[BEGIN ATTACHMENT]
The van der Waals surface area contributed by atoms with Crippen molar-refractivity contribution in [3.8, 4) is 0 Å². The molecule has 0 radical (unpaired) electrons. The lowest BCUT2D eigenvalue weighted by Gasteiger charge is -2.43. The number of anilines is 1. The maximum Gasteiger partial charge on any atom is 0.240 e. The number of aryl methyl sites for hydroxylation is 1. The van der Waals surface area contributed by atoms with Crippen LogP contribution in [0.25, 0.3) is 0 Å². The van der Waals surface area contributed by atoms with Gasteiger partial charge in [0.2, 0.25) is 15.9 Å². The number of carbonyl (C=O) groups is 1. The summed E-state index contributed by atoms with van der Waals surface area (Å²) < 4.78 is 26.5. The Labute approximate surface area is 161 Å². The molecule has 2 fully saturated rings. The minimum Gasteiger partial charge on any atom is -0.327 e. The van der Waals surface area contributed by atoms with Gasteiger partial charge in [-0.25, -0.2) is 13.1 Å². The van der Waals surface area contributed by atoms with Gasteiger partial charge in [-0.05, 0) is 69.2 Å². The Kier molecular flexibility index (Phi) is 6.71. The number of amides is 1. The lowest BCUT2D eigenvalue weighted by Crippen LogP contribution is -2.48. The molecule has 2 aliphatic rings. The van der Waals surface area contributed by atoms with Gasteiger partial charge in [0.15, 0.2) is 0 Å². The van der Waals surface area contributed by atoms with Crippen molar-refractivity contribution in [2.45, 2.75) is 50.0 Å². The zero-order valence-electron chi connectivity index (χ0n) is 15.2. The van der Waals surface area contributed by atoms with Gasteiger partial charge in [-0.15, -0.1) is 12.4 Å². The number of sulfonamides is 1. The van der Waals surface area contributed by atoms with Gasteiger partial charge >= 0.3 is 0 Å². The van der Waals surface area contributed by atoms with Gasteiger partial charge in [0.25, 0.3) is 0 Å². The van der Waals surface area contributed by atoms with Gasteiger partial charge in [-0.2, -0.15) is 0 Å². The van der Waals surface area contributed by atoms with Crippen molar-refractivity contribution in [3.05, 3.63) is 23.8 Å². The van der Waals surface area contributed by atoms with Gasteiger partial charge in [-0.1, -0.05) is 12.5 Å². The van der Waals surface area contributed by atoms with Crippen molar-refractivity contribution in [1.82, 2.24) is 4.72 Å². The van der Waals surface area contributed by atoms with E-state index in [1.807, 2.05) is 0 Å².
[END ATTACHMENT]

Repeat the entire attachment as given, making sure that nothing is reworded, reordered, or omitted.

The van der Waals surface area contributed by atoms with Crippen molar-refractivity contribution in [3.8, 4) is 0 Å². The molecule has 0 radical (unpaired) electrons. The lowest BCUT2D eigenvalue weighted by Gasteiger charge is -2.43. The number of anilines is 1. The maximum Gasteiger partial charge on any atom is 0.240 e. The number of aryl methyl sites for hydroxylation is 1. The van der Waals surface area contributed by atoms with Crippen LogP contribution in [0.25, 0.3) is 0 Å². The van der Waals surface area contributed by atoms with Gasteiger partial charge in [0.2, 0.25) is 15.9 Å². The number of carbonyl (C=O) groups is 1. The summed E-state index contributed by atoms with van der Waals surface area (Å²) < 4.78 is 26.5. The Labute approximate surface area is 161 Å². The molecule has 2 fully saturated rings. The minimum Gasteiger partial charge on any atom is -0.327 e. The van der Waals surface area contributed by atoms with Gasteiger partial charge in [-0.25, -0.2) is 13.1 Å². The van der Waals surface area contributed by atoms with Gasteiger partial charge in [-0.05, 0) is 69.2 Å². The Kier molecular flexibility index (Phi) is 6.71. The number of amides is 1. The lowest BCUT2D eigenvalue weighted by Crippen LogP contribution is -2.48. The molecule has 2 aliphatic rings. The van der Waals surface area contributed by atoms with Gasteiger partial charge in [0.15, 0.2) is 0 Å². The van der Waals surface area contributed by atoms with Crippen molar-refractivity contribution in [2.45, 2.75) is 50.0 Å². The zero-order valence-electron chi connectivity index (χ0n) is 15.2. The van der Waals surface area contributed by atoms with Gasteiger partial charge in [-0.15, -0.1) is 12.4 Å². The number of sulfonamides is 1. The van der Waals surface area contributed by atoms with Gasteiger partial charge >= 0.3 is 0 Å². The van der Waals surface area contributed by atoms with Gasteiger partial charge in [0.25, 0.3) is 0 Å². The van der Waals surface area contributed by atoms with Gasteiger partial charge in [-0.2, -0.15) is 0 Å². The van der Waals surface area contributed by atoms with Crippen molar-refractivity contribution in [3.05, 3.63) is 23.8 Å². The van der Waals surface area contributed by atoms with Gasteiger partial charge in [-0.1, -0.05) is 12.5 Å². The van der Waals surface area contributed by atoms with Crippen molar-refractivity contribution in [1.82, 2.24) is 4.72 Å². The van der Waals surface area contributed by atoms with E-state index in [1.807, 2.05) is 0 Å².